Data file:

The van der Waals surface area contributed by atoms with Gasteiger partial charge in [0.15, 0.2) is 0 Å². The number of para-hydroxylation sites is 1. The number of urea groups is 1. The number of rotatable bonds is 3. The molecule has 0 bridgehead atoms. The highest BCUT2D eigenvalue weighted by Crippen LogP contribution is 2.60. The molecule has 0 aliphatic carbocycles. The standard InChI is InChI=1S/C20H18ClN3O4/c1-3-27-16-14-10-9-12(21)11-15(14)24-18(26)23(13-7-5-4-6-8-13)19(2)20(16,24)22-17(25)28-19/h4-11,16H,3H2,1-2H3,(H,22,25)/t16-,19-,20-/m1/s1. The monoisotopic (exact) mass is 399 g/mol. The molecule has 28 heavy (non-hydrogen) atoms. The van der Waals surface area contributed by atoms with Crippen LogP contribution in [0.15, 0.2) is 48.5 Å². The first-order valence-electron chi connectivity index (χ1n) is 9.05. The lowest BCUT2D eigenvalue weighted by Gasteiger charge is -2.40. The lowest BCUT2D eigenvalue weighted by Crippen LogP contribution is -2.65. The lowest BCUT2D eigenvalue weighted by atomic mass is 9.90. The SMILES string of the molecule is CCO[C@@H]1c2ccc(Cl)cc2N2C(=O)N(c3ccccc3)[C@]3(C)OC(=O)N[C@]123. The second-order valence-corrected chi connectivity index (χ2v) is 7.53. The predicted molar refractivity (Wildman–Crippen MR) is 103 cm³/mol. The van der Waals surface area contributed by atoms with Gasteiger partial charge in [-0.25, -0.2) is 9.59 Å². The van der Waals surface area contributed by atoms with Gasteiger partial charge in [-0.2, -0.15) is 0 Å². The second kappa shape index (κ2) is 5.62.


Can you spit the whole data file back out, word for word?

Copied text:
The van der Waals surface area contributed by atoms with Gasteiger partial charge in [0.15, 0.2) is 0 Å². The number of para-hydroxylation sites is 1. The number of urea groups is 1. The number of rotatable bonds is 3. The molecule has 0 bridgehead atoms. The highest BCUT2D eigenvalue weighted by Crippen LogP contribution is 2.60. The molecule has 0 aliphatic carbocycles. The standard InChI is InChI=1S/C20H18ClN3O4/c1-3-27-16-14-10-9-12(21)11-15(14)24-18(26)23(13-7-5-4-6-8-13)19(2)20(16,24)22-17(25)28-19/h4-11,16H,3H2,1-2H3,(H,22,25)/t16-,19-,20-/m1/s1. The monoisotopic (exact) mass is 399 g/mol. The molecule has 28 heavy (non-hydrogen) atoms. The van der Waals surface area contributed by atoms with Crippen LogP contribution in [0.15, 0.2) is 48.5 Å². The first-order valence-electron chi connectivity index (χ1n) is 9.05. The lowest BCUT2D eigenvalue weighted by Gasteiger charge is -2.40. The lowest BCUT2D eigenvalue weighted by Crippen LogP contribution is -2.65. The lowest BCUT2D eigenvalue weighted by atomic mass is 9.90. The SMILES string of the molecule is CCO[C@@H]1c2ccc(Cl)cc2N2C(=O)N(c3ccccc3)[C@]3(C)OC(=O)N[C@]123. The second-order valence-corrected chi connectivity index (χ2v) is 7.53. The predicted molar refractivity (Wildman–Crippen MR) is 103 cm³/mol. The van der Waals surface area contributed by atoms with Gasteiger partial charge in [-0.25, -0.2) is 9.59 Å². The van der Waals surface area contributed by atoms with Gasteiger partial charge in [-0.2, -0.15) is 0 Å². The second kappa shape index (κ2) is 5.62.